SXSW: Salt Lake Bands Take On Austin | Buzz Blog
We need your help.

Newspapers and media companies nationwide are closing or suffering mass layoffs since the coronavirus impacted all of us starting in March. City Weekly's entire existence is directly tied to people getting together in groups--in clubs, restaurants, and at concerts and events--which are the industries most affected by new coronavirus regulations.

Our industry is not healthy. Yet, City Weekly has continued publishing thanks to the generosity of readers like you. Utah needs independent journalism more than ever, and we're asking for your continued support of our editorial voice. We are fighting for you and all the people and businesses hardest hit by this pandemic.

You can help by making a one-time or recurring donation on, which directs you to our Galena Fund 501(c)(3) non-profit, a resource dedicated to help fund local journalism. It is never too late. It is never too little. Thank you.

SXSW: Salt Lake Bands Take On Austin



Well color us surprised! Two additional Utah bands made an appearance at SXSW today joining Location Location and Eagle Twin as four of the groups representing in Austin for the SLC. Kid Theodore received an official last-minute invite from festival organizers and drove 22 hours straight to start off the morning at Maggie Mae's with a bright and shiny rooftop performance at the crack of noon. The indie-pop quartet were in top form, banging on every surface with their hands, their drumsticks, feet and fingers. It was almost too much for the crowd still coming to terms with the new day.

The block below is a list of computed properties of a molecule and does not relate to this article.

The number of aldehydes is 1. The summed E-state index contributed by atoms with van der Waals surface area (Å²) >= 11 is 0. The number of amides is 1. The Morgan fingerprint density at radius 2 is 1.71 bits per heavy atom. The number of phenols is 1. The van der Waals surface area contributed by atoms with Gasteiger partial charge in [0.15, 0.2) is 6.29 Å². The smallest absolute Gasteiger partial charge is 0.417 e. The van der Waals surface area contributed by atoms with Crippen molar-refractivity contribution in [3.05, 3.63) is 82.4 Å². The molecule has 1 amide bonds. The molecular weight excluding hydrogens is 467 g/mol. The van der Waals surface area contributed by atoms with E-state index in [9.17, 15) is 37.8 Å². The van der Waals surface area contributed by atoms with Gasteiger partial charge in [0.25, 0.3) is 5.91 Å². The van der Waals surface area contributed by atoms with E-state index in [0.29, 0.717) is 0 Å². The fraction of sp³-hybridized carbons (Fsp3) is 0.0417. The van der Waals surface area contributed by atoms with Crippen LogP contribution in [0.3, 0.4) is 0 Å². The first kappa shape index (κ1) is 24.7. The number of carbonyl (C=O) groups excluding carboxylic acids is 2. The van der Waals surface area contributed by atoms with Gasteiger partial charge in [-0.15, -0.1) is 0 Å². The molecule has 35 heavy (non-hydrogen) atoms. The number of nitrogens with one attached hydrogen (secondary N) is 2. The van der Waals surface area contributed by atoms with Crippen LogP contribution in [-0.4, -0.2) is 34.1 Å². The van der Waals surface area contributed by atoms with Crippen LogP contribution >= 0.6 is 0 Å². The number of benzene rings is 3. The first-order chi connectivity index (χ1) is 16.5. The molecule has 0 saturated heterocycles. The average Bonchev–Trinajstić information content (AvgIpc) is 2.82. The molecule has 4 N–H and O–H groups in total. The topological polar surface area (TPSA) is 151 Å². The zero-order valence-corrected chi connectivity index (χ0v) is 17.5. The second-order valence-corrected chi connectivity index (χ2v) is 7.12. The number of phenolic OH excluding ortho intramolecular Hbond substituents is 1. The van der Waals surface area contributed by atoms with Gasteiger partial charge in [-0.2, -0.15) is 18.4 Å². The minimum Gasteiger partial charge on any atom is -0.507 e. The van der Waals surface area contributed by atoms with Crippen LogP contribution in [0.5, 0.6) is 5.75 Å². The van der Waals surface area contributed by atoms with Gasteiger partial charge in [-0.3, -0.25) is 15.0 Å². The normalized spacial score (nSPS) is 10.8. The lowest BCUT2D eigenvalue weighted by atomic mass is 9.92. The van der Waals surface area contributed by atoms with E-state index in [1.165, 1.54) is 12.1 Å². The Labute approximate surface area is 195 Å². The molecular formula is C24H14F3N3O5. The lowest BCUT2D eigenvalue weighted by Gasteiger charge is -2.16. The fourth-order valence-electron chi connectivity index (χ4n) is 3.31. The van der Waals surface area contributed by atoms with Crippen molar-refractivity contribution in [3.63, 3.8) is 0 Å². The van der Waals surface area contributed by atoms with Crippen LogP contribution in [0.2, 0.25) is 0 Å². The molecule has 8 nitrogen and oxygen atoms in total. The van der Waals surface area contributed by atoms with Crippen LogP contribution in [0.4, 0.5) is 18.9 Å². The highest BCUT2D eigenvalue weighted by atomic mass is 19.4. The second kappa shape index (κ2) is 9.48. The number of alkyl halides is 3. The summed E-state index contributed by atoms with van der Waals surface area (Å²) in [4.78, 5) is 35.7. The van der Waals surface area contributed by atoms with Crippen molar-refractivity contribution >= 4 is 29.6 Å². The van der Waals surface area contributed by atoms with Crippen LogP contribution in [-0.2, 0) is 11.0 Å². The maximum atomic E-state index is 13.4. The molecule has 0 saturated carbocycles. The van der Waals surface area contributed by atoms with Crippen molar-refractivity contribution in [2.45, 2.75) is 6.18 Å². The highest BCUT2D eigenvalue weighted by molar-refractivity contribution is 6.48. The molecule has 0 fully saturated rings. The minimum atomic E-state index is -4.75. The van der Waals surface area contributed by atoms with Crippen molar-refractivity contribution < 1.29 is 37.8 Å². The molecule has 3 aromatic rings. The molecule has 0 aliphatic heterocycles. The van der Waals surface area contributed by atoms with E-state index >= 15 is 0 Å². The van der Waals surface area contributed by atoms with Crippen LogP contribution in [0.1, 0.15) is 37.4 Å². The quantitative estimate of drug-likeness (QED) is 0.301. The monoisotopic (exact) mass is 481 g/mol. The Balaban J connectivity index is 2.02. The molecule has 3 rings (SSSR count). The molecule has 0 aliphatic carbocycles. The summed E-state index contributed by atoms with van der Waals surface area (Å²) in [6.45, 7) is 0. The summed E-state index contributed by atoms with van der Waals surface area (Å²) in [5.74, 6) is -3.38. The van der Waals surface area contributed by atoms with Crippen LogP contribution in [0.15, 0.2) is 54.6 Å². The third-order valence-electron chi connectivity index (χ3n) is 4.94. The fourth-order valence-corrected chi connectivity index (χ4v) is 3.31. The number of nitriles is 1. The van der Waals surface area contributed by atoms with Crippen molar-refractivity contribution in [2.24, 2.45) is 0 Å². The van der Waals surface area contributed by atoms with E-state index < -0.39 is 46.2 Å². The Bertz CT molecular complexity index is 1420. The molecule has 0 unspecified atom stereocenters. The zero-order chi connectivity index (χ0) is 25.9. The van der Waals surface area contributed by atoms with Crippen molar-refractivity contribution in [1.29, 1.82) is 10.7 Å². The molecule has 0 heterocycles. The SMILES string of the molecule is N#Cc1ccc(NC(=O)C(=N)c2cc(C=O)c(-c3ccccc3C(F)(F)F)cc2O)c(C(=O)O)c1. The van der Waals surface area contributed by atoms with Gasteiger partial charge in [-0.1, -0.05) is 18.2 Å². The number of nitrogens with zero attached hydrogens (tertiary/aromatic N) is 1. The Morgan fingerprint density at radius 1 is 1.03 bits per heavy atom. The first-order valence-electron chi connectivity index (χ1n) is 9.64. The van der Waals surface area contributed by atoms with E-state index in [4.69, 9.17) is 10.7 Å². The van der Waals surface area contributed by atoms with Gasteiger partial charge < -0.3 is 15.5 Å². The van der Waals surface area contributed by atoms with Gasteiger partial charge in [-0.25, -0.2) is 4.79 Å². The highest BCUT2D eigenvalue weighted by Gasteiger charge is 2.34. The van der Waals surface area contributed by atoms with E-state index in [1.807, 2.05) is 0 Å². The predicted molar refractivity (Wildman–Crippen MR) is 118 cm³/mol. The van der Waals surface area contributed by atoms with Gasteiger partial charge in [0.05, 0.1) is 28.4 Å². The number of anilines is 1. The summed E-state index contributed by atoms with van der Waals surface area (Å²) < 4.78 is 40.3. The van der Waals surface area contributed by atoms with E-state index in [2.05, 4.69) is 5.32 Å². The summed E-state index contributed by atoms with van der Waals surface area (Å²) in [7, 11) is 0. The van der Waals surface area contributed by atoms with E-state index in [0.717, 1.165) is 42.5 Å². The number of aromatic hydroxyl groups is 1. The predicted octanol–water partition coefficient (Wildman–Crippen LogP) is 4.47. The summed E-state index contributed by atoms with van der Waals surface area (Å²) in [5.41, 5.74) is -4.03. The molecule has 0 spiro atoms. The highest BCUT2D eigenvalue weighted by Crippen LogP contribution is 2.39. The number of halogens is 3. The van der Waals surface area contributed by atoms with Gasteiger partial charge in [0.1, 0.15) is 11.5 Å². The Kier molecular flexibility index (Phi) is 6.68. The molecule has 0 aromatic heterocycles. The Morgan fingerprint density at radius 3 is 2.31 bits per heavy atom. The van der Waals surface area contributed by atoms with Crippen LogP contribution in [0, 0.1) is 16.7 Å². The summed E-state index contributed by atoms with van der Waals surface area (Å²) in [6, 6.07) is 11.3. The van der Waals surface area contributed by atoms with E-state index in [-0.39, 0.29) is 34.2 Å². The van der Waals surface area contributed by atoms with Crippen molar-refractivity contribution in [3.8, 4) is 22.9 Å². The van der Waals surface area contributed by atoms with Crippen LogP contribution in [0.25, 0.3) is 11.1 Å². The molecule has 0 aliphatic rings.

Several folks approached us after to grab a CD and a free CWMA compilation which bodes well for the rest of the bands here in Texas including Cavedoll who booked a show through Red Gorilla. They steamed the windows at Chuggin Monkey with another inspired set of electro-magnetic pop rocks.


It's safe to say at least half of the audience got weak in the knees for each of the six attractive musicians. As with Kid Theodore, several people inquired about the band and jotted down their name for safe keeping. Just goes to show that SXSW is a great way to gain exposure, whether you go through the traditional ropes or just come down and play!



As for the national acts, Sub Pop pretty much took the cake for the best showcase of the day with sets by Red Red Meat and Obits, the former lead by Califone singer/frontman Tim Rutili who came across like a slightly cooler, grungier Woody Allen in between songs. The group recently reunited in support of the reissue of Bunny Got Paid whose content is mostly a louder version of Califone material saturated in that golden delicious 90s overtones. Rutili even introduced one love song as a trip down memory lane. He also treated us to a sneak preview of Califone's forthcoming follow-up to the 2006 Thrill Jockey release Roots & Crowns.


Obits, the latest project by Rick Froberg (Drive Like Jehu, Hot Snakes), followed with a kick-ass set of garage-y rock songs off their forthcoming LP I Blame You (March 24).

P.O.S. finished off the night with another rousing interactive performance blurring the line between artist and audience. The innovative Minneapolis emcee has been further tweaking his experimental sound as evidenced on the new Never Better. He even whipped out a guitar onstage nodding to his punk band Building Better Bombs. So much better than Lil Wayne's finger-tapping solos.


Tomorrow: Eagle Twin bust down the doors at Southern Lord's official showcase.